A state is not constitutionally required to provide for parole. Rose v. Haskins, 388 F.2d 91, 93 (6th Cir. 1968). If the state does provide for parole, it may stipulate its terms and conditions as well as the status of the parolee. Hamilton v. Ford, 362 F. Supp. 739, 742 (E.D.Ky. 1973); Singleton v. Shaffer, 313 F. Supp. 1094, 1096 (E.D.Pa. 1970). Reasonable conditions restricting state prisoners on parole may be imposed. Forrester v. California Adult Authority, 510 F.2d 58, 61 (8th Cir. 1975).
In Birzon v. King, 469 F.2d 1241, 1243 (2d Cir. 1972), in a habeas corpus proceeding a prisoner whose parole had been revoked argued that a restriction imposed by the parole board preventing him from associating with individuals having criminal records violated his First Amendment freedom of association. The court stated:
"It has been properly held that the Government can infringe the first amendment rights of prisoners so long as the restrictions are reasonably and necessarily related to the advancement of some justifiable purpose of imprisonment . . . By the same token, when a convict is conditionally released on parole, the Government retains a substantial interest in insuring that its rehabilitative goal is not frustrated and that the public is protected from further criminal acts by the parolee."
The court then found that the challenged restriction was reasonably and necessarily related to the government's interest in supervising the prisoner's activities during the term of his sentence and thus did not violate the prisoner's First Amendment rights.
The court holds that the restriction against working for CSS was shown by the record to be reasonably related to the purpose of the plaintiff's parole and that the difficulties of supervising a self-employed broker for waste removal services are reasonable grounds for imposing the condition that he not be self-employed.
Although the restrictions may result in diminished income during the remainder of the sentence, there is no indication that plaintiff will be deprived thereby of the right to work at other acceptable employment at a higher salary. Since parole is an extension of confinement, a limitation resulting in diminished income during parole does not constitute a constitutional violation. Had plaintiff remained incarcerated for the entire period of his sentence, his income from prison employment would have been negligible.
The record indicates that plaintiff has been offered three different positions in an eighteen month period; thus, the court infers that securing adequate employment is not unduly difficult for plaintiff despite his age (60). He is now working.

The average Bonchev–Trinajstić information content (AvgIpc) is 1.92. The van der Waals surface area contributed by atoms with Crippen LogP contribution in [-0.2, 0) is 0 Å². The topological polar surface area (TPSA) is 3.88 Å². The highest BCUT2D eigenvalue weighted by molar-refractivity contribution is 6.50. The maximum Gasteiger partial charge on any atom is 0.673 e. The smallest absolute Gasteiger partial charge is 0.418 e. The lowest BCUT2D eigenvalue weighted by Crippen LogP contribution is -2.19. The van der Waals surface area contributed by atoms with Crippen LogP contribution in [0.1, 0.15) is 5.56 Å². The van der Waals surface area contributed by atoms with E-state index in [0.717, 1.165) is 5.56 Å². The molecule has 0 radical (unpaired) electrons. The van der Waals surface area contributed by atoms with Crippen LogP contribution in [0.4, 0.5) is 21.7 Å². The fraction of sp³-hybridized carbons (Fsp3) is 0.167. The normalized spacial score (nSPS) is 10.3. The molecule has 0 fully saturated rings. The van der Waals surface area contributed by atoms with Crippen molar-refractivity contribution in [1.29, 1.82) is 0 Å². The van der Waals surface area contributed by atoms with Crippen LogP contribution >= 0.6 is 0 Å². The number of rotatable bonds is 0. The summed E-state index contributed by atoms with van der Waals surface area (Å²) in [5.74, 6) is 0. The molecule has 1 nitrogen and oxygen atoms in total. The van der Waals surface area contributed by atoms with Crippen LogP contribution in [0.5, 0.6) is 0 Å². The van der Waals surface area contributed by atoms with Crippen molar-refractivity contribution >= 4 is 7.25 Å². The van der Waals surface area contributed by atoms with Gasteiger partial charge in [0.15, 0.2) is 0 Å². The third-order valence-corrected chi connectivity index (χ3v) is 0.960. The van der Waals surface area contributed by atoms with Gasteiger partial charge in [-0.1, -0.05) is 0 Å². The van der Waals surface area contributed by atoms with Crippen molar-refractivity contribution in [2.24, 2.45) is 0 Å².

This court will not second guess the Michigan Parole Board in its determination that these conditions were necessary to petitioner's rehabilitation because they would constitute interference with the state penal system without a showing of a violation of federal rights. A federal court will not superimpose its own judgment on the exercise of the parole board's discretion.
In Hoffa v. Saxbe, 378 F. Supp. 1221, 1237 (D.D.C. 1974), the court upheld restrictions preventing James Hoffa from engaging in union activities as a condition of a presidential pardon. The court analogized this condition to conditions placed on parolees upon release on parole, stating the boards of parole place such conditions as are reasonably related to the valid ends of the parole system. The court also cited many examples where courts had placed individuals on probation upon conviction for criminal offenses, conditioning such probation upon the defendant's not engaging in a particular business or occupation during the term of probation. Id. at 1237, n. 60.
Plaintiff alleges that the Board of Parole members acted wrongfully in ordering that he be closely supervised while on parole. Michigan law provides that the Board of Parole shall specifically state conditions of parole and provide for proper supervision of the parolee in accordance with board rules and pursuant to its discretion. M.C.L.A. § 791.236. Thus, the Board of Parole had discretion to order a "tight parole" with regard to Bricker. In Oyler v. Boles, 368 U.S. 448, 82 S.Ct. 501, 7 L.Ed.2d 446 (1962), the Supreme Court held that a conscious exercise of selective enforcement of criminal statutes is not in itself a federal constitutional violation unless the selection is based on an unjustifiable standard such as race or religion. Bricker cannot prevail on his claim that he was more rigorously supervised than other parolees absent an allegation that such supervision resulted from the use of an unjustifiable standard.
The court will dismiss Bricker's claim that the Parole Board relied on insufficient evidence in its findings that Bricker violated his parole. There is no allegation that the required Morrissey hearings were not held. In addition the court will not examine the factual basis for the parole board's determination that a parole violation had occurred. Since plaintiff is attacking his reincarceration in a state prison, it would appear that he cannot cast this claim as a civil rights claim. Preiser v. Rodriguez, 411 U.S. 475, 93 S.Ct. 1827, 36 L.Ed.2d 439 (1973). The plaintiff raised the identical issue in a prior habeas petition, dismissed by this court on September 5, 1975, for failure to exhaust state remedies, In Re Bricker, Civil Action No. 5-71644 (E.D.Mich.). By clothing this claim in civil rights raiment plaintiff hopes to circumvent the exhaustion requirement. For the purpose of this motion the court accepts the allegation that the Parole Board's determination that plaintiff had violated parole might have been erroneous, but the Board's errors should be corrected through the state appellate process.